Author of "Embracing Auschwitz" and "Mensch•Marks: Life Lessons of a Human Rabbi - Wisdom for Untethered Times." Winner of the Rockower Award, the highest honor in Jewish journalism and 2019 Religion News Association Award for Excellence in Commentary. Musings of a rabbi, journalist, father, husband, poodle-owner, Red Sox fan and self-proclaimed mensch, taken from essays, columns, sermons and thin air. Writes regularly in the New York Jewish Week and Times of Israel.
Sunday, April 12, 2020
From the Rabbi's Bunker: April 12: Opening Doors and Unlocking the Yearning Heart
From the Rabbi's Bunker
Happy Easter to our Christian Neighbors...
Here's a screen grab from one of history's most famous Zoom Seders
Tweet courtesy of MythAddict
If you missed last night's star-studded "Saturday Night Seder," here it is.
It was terrific from beginning to end, but if you have only time to hear one part, head right to 45:06, where Stephen Schwartz plays his hit, "When You Believe," sung by Cynthia Erivo (who played the female Moses, Harriet Tubman) and Shoshana Bean of "Wicked" -- and they doubled up on Elphabas, with Idina Menzel pitching in with the Four Questions.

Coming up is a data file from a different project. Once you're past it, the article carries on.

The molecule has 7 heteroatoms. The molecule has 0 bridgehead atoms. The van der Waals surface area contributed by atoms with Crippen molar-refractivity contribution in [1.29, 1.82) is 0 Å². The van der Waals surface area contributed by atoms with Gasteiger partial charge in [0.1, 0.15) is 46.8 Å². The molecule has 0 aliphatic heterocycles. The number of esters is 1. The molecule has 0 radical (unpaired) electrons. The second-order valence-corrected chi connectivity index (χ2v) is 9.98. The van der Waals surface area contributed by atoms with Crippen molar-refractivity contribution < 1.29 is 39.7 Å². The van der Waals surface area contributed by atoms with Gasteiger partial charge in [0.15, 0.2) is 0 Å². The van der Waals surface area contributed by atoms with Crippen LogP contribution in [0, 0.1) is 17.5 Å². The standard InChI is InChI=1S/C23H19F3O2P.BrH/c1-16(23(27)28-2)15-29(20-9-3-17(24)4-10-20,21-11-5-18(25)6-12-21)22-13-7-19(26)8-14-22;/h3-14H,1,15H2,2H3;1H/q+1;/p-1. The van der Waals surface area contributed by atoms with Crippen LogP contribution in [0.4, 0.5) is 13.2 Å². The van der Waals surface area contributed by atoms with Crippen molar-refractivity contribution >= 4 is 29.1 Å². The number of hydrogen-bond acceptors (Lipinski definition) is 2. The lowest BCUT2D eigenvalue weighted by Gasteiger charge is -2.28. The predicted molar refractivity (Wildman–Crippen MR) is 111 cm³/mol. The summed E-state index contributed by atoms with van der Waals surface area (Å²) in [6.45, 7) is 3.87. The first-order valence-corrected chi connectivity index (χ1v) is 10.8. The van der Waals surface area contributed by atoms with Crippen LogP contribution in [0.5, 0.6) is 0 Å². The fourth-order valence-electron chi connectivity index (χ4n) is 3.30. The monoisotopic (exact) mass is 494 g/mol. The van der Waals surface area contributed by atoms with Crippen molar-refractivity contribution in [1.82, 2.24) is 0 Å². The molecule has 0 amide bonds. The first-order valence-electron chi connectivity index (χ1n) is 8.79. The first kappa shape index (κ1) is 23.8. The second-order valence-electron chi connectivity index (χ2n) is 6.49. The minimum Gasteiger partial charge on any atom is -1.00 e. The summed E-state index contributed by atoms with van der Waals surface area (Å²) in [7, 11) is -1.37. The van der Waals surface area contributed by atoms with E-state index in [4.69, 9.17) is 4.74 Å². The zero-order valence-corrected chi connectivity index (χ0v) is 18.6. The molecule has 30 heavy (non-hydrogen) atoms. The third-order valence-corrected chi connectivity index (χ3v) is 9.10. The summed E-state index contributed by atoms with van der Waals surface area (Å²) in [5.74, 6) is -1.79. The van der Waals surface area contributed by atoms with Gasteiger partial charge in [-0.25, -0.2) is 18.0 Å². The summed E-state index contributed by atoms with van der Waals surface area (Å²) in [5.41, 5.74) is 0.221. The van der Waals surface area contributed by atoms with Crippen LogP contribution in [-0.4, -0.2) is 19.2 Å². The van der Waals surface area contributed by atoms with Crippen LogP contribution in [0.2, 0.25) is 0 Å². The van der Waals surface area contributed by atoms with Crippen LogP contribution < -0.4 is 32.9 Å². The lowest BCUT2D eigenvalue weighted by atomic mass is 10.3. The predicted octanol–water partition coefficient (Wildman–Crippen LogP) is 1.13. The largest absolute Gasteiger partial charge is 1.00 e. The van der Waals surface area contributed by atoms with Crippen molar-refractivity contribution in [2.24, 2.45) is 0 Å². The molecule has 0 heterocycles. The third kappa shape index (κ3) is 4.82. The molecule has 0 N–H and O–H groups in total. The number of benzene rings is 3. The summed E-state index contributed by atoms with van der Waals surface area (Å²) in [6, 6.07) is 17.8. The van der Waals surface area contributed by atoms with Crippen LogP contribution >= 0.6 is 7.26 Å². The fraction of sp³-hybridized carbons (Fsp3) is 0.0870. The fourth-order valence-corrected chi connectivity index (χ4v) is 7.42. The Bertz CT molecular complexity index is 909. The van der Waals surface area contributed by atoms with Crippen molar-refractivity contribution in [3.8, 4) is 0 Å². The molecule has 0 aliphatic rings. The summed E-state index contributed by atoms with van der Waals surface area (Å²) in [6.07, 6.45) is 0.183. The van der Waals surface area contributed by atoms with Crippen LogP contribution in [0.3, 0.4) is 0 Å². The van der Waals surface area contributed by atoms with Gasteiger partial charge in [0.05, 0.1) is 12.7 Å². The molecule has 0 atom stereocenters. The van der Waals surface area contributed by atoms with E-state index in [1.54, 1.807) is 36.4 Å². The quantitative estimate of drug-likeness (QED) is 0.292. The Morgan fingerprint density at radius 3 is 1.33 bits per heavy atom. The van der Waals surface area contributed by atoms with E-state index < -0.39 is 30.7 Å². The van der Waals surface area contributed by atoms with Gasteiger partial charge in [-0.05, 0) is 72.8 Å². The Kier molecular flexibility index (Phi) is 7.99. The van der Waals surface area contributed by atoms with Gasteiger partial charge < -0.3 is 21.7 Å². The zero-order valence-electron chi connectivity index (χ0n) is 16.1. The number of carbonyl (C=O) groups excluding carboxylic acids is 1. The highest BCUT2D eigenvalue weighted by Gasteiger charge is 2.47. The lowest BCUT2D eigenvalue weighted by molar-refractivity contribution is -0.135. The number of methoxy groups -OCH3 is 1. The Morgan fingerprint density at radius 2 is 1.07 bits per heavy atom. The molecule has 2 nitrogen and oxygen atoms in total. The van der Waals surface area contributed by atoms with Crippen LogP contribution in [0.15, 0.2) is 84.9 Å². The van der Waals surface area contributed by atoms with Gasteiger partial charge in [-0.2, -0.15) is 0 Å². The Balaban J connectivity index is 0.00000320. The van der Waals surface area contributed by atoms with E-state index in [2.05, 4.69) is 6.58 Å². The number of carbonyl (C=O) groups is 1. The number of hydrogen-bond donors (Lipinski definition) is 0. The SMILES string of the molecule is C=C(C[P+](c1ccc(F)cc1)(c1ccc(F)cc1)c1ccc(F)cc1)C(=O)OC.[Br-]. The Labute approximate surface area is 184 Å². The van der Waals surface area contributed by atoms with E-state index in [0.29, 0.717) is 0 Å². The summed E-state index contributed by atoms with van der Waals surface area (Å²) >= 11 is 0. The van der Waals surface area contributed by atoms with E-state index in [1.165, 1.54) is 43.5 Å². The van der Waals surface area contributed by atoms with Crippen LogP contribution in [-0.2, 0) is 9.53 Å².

Below are some screen shots of our first TBE Zoom Seder.
Moses and The Israelites at the Red Sea: What REALLY Happened
And finally, some humor of a more local flavor
Jacob the Bar Mitzvah Boy Explains Passover With His Dad
And two more immortal works of art, adjusted for social distancing....
The First Draft of History
I hope your Passover has been thus far safe and, to the greatest degree possible, uneventful. Our TBE Zoom Seder was among the most satisfying events I can recall here. The virtual room was filled with people from here to Hawaii, from Florida to San Francisco, some of them multiple generations of the same families. Zoom technology enabled me to "invite" to our Seder vintage eye-witnesses to Passovers past. We added readings relevant to this Passover and used the chat box liberally to solicit responses to questions we never had thought of asking before; like, how the ritual of washing hands has changed us, how can we find signs of God's presence in the face of illness and suffering, and what activities (or ceasing of your normal activities) have you found to be reviving during these days of quarantine?